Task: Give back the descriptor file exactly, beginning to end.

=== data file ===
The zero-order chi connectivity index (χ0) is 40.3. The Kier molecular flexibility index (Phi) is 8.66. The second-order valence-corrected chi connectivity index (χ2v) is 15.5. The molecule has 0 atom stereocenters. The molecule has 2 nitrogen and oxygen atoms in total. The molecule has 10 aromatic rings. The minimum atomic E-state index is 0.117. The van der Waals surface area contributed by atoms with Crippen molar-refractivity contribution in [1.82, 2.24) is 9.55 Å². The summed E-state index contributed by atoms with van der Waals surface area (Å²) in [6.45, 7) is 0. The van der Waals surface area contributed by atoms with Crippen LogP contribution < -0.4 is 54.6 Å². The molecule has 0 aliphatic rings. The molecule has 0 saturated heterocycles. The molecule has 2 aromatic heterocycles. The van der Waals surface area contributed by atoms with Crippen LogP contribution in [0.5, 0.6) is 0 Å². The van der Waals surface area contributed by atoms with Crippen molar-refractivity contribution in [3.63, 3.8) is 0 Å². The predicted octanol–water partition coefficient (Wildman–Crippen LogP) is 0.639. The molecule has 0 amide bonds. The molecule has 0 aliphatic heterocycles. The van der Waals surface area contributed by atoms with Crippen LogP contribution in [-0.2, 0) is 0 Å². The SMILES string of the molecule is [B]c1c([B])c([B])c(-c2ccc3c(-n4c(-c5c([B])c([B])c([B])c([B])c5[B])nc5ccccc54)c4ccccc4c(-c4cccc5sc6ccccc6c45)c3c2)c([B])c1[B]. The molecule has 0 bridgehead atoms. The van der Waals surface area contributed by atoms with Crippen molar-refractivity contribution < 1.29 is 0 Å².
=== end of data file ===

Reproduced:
The zero-order chi connectivity index (χ0) is 40.3. The Kier molecular flexibility index (Phi) is 8.66. The second-order valence-corrected chi connectivity index (χ2v) is 15.5. The molecule has 0 atom stereocenters. The molecule has 2 nitrogen and oxygen atoms in total. The molecule has 10 aromatic rings. The minimum atomic E-state index is 0.117. The van der Waals surface area contributed by atoms with Crippen molar-refractivity contribution in [1.82, 2.24) is 9.55 Å². The summed E-state index contributed by atoms with van der Waals surface area (Å²) in [6.45, 7) is 0. The van der Waals surface area contributed by atoms with Crippen LogP contribution < -0.4 is 54.6 Å². The molecule has 0 aliphatic rings. The molecule has 0 saturated heterocycles. The molecule has 2 aromatic heterocycles. The van der Waals surface area contributed by atoms with Crippen LogP contribution in [0.5, 0.6) is 0 Å². The van der Waals surface area contributed by atoms with Crippen molar-refractivity contribution in [3.63, 3.8) is 0 Å². The predicted octanol–water partition coefficient (Wildman–Crippen LogP) is 0.639. The molecule has 0 amide bonds. The molecule has 0 aliphatic heterocycles. The van der Waals surface area contributed by atoms with Crippen LogP contribution in [-0.2, 0) is 0 Å². The SMILES string of the molecule is [B]c1c([B])c([B])c(-c2ccc3c(-n4c(-c5c([B])c([B])c([B])c([B])c5[B])nc5ccccc54)c4ccccc4c(-c4cccc5sc6ccccc6c45)c3c2)c([B])c1[B]. The molecule has 0 bridgehead atoms. The van der Waals surface area contributed by atoms with Crippen molar-refractivity contribution < 1.29 is 0 Å².